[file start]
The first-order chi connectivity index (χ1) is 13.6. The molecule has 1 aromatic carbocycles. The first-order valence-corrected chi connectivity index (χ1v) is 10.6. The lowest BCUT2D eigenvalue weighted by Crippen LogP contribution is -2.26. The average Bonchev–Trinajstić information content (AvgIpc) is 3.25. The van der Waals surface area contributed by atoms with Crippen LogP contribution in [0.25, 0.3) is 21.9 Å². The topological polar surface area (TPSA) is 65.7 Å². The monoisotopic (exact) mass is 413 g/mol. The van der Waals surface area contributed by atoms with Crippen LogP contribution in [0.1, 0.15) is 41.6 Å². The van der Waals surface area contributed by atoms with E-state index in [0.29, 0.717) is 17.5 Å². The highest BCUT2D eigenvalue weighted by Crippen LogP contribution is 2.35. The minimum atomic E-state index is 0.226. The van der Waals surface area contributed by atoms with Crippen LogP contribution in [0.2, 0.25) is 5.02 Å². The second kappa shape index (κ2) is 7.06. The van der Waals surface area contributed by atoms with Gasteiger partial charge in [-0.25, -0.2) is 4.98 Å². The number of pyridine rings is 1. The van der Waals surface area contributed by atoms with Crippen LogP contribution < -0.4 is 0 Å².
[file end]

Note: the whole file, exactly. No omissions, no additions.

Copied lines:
The first-order chi connectivity index (χ1) is 13.6. The molecule has 1 aromatic carbocycles. The first-order valence-corrected chi connectivity index (χ1v) is 10.6. The lowest BCUT2D eigenvalue weighted by Crippen LogP contribution is -2.26. The average Bonchev–Trinajstić information content (AvgIpc) is 3.25. The van der Waals surface area contributed by atoms with Crippen LogP contribution in [0.25, 0.3) is 21.9 Å². The topological polar surface area (TPSA) is 65.7 Å². The monoisotopic (exact) mass is 413 g/mol. The van der Waals surface area contributed by atoms with Crippen LogP contribution in [0.1, 0.15) is 41.6 Å². The van der Waals surface area contributed by atoms with E-state index in [0.29, 0.717) is 17.5 Å². The highest BCUT2D eigenvalue weighted by Crippen LogP contribution is 2.35. The minimum atomic E-state index is 0.226. The van der Waals surface area contributed by atoms with Crippen LogP contribution in [0.2, 0.25) is 5.02 Å². The second kappa shape index (κ2) is 7.06. The van der Waals surface area contributed by atoms with Gasteiger partial charge in [-0.25, -0.2) is 4.98 Å². The number of pyridine rings is 1. The van der Waals surface area contributed by atoms with Crippen LogP contribution < -0.4 is 0 Å².